You might not expect Dr. Seuss and Jekyll & Hyde to be invoked in oral arguments before the Delaware Supreme Court on the question of whether shareholder derivative breach-of-duty claims against corporate directors can survive a merger when that merger is allegedly the result of the directors’ misconduct. But indeed they were, amid discussion of slippery, transmogrified claims that left four Delaware justices (as well as lawyers on both sides) searching for analogies.
If I had to proffer a prediction, I’d guess that the Supreme Court will adopt the Jekyll & Hyde model – finding that shareholders have a surviving claim under the fraud exception Delaware justices already carved out in the court’s seminal 1984 decision in Lewis v. Anderson – rather than create a new, Seussian “quasi-derivative” cause of action. Either way, I think that oral arguments, which I was able to watch live courtesy of Courtroom View Network, boded well for shareholders trying to revive a derivative suit against Countrywide’s directors and officers, and not so well for Countrywide, despite the best efforts of its counsel Brian Pastuszenski of Goodwin Procter.
As it happens, the shareholder derivative suit came to the Delaware Supreme Court by way of the 9th Circuit Court of Appeals, which certified a question to the state justices in January: “Whether, under the ‘fraud exception’ to Delaware’s continuous ownership rule, shareholder plaintiffs may maintain a derivative suit after a merger that divests them of their ownership interest in the corporation on whose behalf they sue by alleging that the merger at issue was necessitated by, and is inseparable from, the alleged fraud that is the subject of their derivative claims.” The 9th Circuit said it needed an answer from Delaware in order to decide whether to reanimate a years-old shareholder suit against Countrywide’s board that had been dismissed by a district judge in Los Angeles after Bank of America acquired the mortgage lender.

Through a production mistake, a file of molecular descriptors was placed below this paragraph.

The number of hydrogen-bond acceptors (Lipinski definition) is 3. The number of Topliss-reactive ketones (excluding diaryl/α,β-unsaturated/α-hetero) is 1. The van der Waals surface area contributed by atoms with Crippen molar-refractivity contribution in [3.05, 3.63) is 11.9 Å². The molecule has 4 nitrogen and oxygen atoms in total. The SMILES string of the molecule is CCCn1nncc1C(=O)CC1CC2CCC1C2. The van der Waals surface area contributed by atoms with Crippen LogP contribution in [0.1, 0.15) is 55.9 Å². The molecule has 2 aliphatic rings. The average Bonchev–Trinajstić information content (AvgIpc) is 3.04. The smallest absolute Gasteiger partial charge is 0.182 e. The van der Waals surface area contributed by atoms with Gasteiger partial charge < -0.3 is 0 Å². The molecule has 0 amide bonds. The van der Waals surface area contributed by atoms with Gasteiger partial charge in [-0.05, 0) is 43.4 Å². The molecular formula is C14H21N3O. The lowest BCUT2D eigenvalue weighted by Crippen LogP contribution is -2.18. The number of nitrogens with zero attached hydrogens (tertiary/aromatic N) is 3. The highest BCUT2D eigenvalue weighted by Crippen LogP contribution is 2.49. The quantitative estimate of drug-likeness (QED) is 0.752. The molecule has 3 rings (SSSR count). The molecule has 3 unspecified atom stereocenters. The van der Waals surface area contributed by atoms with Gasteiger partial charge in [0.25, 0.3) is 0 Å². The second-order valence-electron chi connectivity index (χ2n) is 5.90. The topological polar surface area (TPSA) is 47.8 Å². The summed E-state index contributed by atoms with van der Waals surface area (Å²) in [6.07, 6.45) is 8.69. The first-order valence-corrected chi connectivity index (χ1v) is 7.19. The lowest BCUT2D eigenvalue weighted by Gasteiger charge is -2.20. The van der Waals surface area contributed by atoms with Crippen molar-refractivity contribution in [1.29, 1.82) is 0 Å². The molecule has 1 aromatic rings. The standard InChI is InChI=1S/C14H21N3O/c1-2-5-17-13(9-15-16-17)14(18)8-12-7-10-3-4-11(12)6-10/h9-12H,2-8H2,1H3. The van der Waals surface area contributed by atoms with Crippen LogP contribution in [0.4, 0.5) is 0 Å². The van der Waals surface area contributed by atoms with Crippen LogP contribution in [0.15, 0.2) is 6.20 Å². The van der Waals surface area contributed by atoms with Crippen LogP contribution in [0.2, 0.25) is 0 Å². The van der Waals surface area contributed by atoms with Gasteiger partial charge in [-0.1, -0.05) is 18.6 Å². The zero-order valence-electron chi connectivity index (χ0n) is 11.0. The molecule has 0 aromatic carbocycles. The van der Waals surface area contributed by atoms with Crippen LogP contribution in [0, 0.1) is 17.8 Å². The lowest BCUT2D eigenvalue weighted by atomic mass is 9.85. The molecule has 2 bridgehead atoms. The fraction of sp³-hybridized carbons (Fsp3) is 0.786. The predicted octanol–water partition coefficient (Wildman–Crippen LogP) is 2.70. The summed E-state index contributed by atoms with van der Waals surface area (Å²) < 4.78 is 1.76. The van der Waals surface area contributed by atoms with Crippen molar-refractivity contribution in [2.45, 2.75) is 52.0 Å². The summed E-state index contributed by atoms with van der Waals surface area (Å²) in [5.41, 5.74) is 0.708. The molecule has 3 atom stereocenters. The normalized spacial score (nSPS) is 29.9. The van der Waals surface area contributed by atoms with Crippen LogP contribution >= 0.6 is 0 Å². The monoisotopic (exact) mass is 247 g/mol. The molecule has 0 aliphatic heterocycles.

Under Delaware precedent in Lewis v. Anderson, shareholders lose standing to pursue derivative claims on behalf of the corporation when a merger eliminates their ownership interest. The only exception noted in Anderson is when the entire merger is a fraud intended only to protect the board, which BofA’s acquisition of Countrywide was not. But in dicta in a 2011 ruling in a tangentially related case against Countrywide, the Delaware Supreme Court had mused about whether shareholders should still have a cause of action when the merger that deprived them of standing was actually the inevitable result of corporate malfeasance. That dicta led the 9th Circuit to seek additional instruction from the Delaware court.
In the 2011 decision, the Delaware justices didn’t specify any particular vehicle for hypothetically surviving shareholder derivative claims, but at oral arguments on Wednesday, Stuart Grant of Grant & Eisenhofer, arguing on behalf of the Arkansas Teacher Retirement System and other onetime Countrywide shareholders, said the form of the suit was a matter of mere labeling. He quoted the court’s strong language about Countrywide’s conduct back to the four justices sitting on the bench (Chief Justice Myron Steele, who wrote the 2011 opinion, was absent) and paraphrased Dr. Seuss: “I said what I said and I meant what I meant, Delaware is faithful 100 percent.” Grant urged the justices to abide by their dicta and permit shareholders with derivative claims to hold directors accountable for their breaches of duty.